Director Ridley Scott’s Biblical epic Exodus: Gods and Kings seems more a Greek myth than an inspirational Bible story—definitely not a film targeted for the religious market. It follows the Biblical story too literally, without any religious embellishment, stentorian voices, swell of angelic choruses, rousing spiritual music or the like. It is played straight—down and dirty. The result is a story that garners more sympathy for the victims of God’s wrath than for the righteous cause that supposedly underlies it.
As the title suggests, this is a tale of gods and kings—a story of dueling royal brothers. Christian Bale stars as Moses, the adopted brother of Joel Edgerton’s Pharoah Ramses. Ramses is jealous of Moses’s popularity and intellectual and physical superiority. He winces in psychic pain at the very sight of Moses—the adopted son more fit to rule than he. The kind-hearted Moses tries to assure Ramses of his devotion but the Pharoah is too proud and sensitive to endure even kindness.
Strangely, as the movie progresses, our sympathies shift from Moses to Ramses, a wounded, tortured soul with a good heart. He only wants to be a good ruler and care for his loving wife and baby, but fate intervenes. He even still loves Moses as a brother despite his own jealousies. When Moses declares himself the son of Hebrew slaves, Ramses banishes him instead of executing him—and even sneaks him a sword for protection. Only when Moses openly declares himself a religious fanatic bent on revolution does Ramses finally issue his death warrant—for the safety and protection of the Egyptian people.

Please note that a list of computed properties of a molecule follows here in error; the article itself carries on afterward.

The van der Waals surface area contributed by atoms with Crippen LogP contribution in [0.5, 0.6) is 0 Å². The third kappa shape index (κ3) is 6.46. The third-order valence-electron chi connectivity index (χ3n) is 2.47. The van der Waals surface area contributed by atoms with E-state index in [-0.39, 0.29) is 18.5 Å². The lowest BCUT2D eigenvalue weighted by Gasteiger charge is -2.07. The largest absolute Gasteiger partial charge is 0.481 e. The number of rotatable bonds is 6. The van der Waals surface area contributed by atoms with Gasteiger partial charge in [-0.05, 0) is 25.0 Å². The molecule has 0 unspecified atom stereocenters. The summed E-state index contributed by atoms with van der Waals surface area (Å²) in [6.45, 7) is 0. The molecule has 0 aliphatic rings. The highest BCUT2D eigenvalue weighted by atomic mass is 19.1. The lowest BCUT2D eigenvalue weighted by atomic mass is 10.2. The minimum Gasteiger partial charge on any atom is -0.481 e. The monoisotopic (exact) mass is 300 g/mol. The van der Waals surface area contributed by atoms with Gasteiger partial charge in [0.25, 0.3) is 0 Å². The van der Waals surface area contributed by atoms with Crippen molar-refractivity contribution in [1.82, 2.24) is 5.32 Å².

As with ancient Greek mythology, the cause of all this discord and familial violence is a meddling god. The Hebrew God in this movie is temperamental, vengeful and childish—emotionally and physically. He is neither likable nor actually good, which is probably not a great idea for a Biblical movie. Like the Greek gods, he is a flawed supreme being who plays games with human lives for his own satisfaction. He now seeks the Hebrews’ freedom so they can return to their homeland to offer him worship and sacrifices.
He also wants bloody vengeance for the 400 years his followers have suffered in slavery. So the plagues commence. When Moses sees the horrific suffering God wreaks on both Egyptians and Hebrews with his plagues, he questions the righteousness of God’s will and tries to abandon the jihad, but God tolerates no desertions.
Sadly, the brutal attacks cause our sympathy to transfer from Moses to Ramses when even babies and Ramses’ own innocent family suffer, giving the soulful Ramses the trials of Job. Moses, on the other hand, continues to do God’s bloodthirsty bidding even when he doesn’t agree with it, diminishing our sympathy for him.
The filmmakers not only hamstring the appeal of God and Moses but fail to create any sympathy for the Hebrew slaves themselves. With few exceptions, the slaves are portrayed as filthy, corrupt, duplicitous slum dwellers. Except for a handful of fanatical elders, they no longer even believe in God and practice their religion out of mindless ritual. In fact, both God and Moses openly question the Hebrews’ ability to survive as a civilized race without the strictest moral oversight.
Fortunately, a couple of blank stone tablets are lying around.
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